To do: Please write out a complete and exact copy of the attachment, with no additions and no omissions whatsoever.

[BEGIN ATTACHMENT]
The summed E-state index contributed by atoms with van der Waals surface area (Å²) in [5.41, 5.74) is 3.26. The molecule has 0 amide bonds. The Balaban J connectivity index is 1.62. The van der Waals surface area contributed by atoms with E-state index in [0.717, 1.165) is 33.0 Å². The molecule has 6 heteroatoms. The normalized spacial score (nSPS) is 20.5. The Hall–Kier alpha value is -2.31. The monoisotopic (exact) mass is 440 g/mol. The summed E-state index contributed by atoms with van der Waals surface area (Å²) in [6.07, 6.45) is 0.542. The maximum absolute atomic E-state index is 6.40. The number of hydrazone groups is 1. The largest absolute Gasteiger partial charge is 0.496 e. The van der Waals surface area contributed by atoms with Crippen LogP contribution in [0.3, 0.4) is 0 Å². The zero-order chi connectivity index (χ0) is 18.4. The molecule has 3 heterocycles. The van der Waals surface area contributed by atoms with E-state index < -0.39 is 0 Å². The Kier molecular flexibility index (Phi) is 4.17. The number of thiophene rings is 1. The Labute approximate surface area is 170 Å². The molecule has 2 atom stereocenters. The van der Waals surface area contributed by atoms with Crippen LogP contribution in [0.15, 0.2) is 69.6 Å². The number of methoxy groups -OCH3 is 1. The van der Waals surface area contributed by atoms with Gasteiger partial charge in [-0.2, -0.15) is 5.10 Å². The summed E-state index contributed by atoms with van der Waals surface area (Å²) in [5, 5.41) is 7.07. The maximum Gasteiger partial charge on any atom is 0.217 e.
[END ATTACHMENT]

The summed E-state index contributed by atoms with van der Waals surface area (Å²) in [5.41, 5.74) is 3.26. The molecule has 0 amide bonds. The Balaban J connectivity index is 1.62. The van der Waals surface area contributed by atoms with E-state index in [0.717, 1.165) is 33.0 Å². The molecule has 6 heteroatoms. The normalized spacial score (nSPS) is 20.5. The Hall–Kier alpha value is -2.31. The monoisotopic (exact) mass is 440 g/mol. The summed E-state index contributed by atoms with van der Waals surface area (Å²) in [6.07, 6.45) is 0.542. The maximum absolute atomic E-state index is 6.40. The number of hydrazone groups is 1. The largest absolute Gasteiger partial charge is 0.496 e. The van der Waals surface area contributed by atoms with Crippen LogP contribution in [0.3, 0.4) is 0 Å². The zero-order chi connectivity index (χ0) is 18.4. The molecule has 3 heterocycles. The van der Waals surface area contributed by atoms with E-state index < -0.39 is 0 Å². The Kier molecular flexibility index (Phi) is 4.17. The number of thiophene rings is 1. The Labute approximate surface area is 170 Å². The molecule has 2 atom stereocenters. The van der Waals surface area contributed by atoms with Crippen LogP contribution in [0.15, 0.2) is 69.6 Å². The number of methoxy groups -OCH3 is 1. The van der Waals surface area contributed by atoms with Gasteiger partial charge in [-0.2, -0.15) is 5.10 Å². The summed E-state index contributed by atoms with van der Waals surface area (Å²) in [5, 5.41) is 7.07. The maximum Gasteiger partial charge on any atom is 0.217 e.